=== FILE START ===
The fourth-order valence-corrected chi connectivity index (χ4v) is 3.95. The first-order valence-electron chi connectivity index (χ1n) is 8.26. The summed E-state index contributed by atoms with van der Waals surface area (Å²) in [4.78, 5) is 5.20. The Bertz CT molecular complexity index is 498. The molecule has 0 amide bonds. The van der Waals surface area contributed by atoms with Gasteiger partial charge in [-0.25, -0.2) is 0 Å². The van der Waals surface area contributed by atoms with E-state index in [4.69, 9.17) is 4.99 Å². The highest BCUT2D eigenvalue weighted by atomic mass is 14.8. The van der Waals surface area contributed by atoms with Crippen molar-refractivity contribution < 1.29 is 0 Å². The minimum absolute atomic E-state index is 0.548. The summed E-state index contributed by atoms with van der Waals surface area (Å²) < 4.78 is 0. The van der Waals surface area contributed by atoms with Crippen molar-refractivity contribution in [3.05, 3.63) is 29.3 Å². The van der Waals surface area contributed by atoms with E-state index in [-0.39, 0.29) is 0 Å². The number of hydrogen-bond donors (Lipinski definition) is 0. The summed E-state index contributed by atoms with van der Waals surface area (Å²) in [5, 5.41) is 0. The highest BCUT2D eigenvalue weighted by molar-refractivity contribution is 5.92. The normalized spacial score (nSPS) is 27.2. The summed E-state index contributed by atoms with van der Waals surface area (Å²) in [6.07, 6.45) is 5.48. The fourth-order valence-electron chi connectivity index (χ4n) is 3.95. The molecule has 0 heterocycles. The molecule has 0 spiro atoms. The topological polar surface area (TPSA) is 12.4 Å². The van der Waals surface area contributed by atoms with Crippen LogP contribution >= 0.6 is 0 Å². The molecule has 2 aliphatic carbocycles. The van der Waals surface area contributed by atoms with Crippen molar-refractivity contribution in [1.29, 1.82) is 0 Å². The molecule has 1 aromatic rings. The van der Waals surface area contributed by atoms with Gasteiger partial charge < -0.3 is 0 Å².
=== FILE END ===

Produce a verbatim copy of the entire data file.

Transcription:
The fourth-order valence-corrected chi connectivity index (χ4v) is 3.95. The first-order valence-electron chi connectivity index (χ1n) is 8.26. The summed E-state index contributed by atoms with van der Waals surface area (Å²) in [4.78, 5) is 5.20. The Bertz CT molecular complexity index is 498. The molecule has 0 amide bonds. The van der Waals surface area contributed by atoms with Gasteiger partial charge in [-0.25, -0.2) is 0 Å². The van der Waals surface area contributed by atoms with E-state index in [4.69, 9.17) is 4.99 Å². The highest BCUT2D eigenvalue weighted by atomic mass is 14.8. The van der Waals surface area contributed by atoms with Crippen molar-refractivity contribution < 1.29 is 0 Å². The minimum absolute atomic E-state index is 0.548. The summed E-state index contributed by atoms with van der Waals surface area (Å²) < 4.78 is 0. The van der Waals surface area contributed by atoms with Crippen molar-refractivity contribution in [3.05, 3.63) is 29.3 Å². The van der Waals surface area contributed by atoms with E-state index in [-0.39, 0.29) is 0 Å². The number of hydrogen-bond donors (Lipinski definition) is 0. The summed E-state index contributed by atoms with van der Waals surface area (Å²) in [5, 5.41) is 0. The highest BCUT2D eigenvalue weighted by molar-refractivity contribution is 5.92. The normalized spacial score (nSPS) is 27.2. The summed E-state index contributed by atoms with van der Waals surface area (Å²) in [6.07, 6.45) is 5.48. The fourth-order valence-electron chi connectivity index (χ4n) is 3.95. The molecule has 0 heterocycles. The molecule has 0 spiro atoms. The topological polar surface area (TPSA) is 12.4 Å². The van der Waals surface area contributed by atoms with Crippen LogP contribution >= 0.6 is 0 Å². The molecule has 2 aliphatic carbocycles. The van der Waals surface area contributed by atoms with Crippen molar-refractivity contribution in [1.29, 1.82) is 0 Å². The molecule has 1 aromatic rings. The van der Waals surface area contributed by atoms with Gasteiger partial charge < -0.3 is 0 Å².